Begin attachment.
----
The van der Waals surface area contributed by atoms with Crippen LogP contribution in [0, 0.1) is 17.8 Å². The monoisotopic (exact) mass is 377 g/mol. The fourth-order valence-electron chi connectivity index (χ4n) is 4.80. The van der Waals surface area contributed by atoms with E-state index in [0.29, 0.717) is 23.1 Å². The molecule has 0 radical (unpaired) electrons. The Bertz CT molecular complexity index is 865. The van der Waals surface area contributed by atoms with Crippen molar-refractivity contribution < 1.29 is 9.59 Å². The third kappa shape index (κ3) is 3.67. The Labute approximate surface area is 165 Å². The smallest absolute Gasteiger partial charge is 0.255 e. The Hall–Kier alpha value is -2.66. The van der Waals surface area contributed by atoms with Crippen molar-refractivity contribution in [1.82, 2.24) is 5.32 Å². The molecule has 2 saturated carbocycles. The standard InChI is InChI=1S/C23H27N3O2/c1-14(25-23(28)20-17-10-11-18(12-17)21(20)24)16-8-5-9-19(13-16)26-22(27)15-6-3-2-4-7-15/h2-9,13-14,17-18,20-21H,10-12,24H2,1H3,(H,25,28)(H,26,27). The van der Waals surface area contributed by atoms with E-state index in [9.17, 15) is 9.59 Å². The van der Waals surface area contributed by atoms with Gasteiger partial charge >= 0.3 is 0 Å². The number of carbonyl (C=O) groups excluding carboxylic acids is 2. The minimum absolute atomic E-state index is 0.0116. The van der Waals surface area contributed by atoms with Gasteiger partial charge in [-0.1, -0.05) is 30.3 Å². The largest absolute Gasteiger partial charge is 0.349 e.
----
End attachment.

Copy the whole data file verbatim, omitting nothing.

The van der Waals surface area contributed by atoms with Crippen LogP contribution in [0, 0.1) is 17.8 Å². The monoisotopic (exact) mass is 377 g/mol. The fourth-order valence-electron chi connectivity index (χ4n) is 4.80. The van der Waals surface area contributed by atoms with E-state index in [0.29, 0.717) is 23.1 Å². The molecule has 0 radical (unpaired) electrons. The Bertz CT molecular complexity index is 865. The van der Waals surface area contributed by atoms with Crippen molar-refractivity contribution < 1.29 is 9.59 Å². The third kappa shape index (κ3) is 3.67. The Labute approximate surface area is 165 Å². The smallest absolute Gasteiger partial charge is 0.255 e. The Hall–Kier alpha value is -2.66. The van der Waals surface area contributed by atoms with Crippen molar-refractivity contribution in [1.82, 2.24) is 5.32 Å². The molecule has 2 saturated carbocycles. The standard InChI is InChI=1S/C23H27N3O2/c1-14(25-23(28)20-17-10-11-18(12-17)21(20)24)16-8-5-9-19(13-16)26-22(27)15-6-3-2-4-7-15/h2-9,13-14,17-18,20-21H,10-12,24H2,1H3,(H,25,28)(H,26,27). The van der Waals surface area contributed by atoms with E-state index in [9.17, 15) is 9.59 Å². The van der Waals surface area contributed by atoms with Gasteiger partial charge >= 0.3 is 0 Å². The number of carbonyl (C=O) groups excluding carboxylic acids is 2. The minimum absolute atomic E-state index is 0.0116. The van der Waals surface area contributed by atoms with Gasteiger partial charge in [-0.1, -0.05) is 30.3 Å². The largest absolute Gasteiger partial charge is 0.349 e.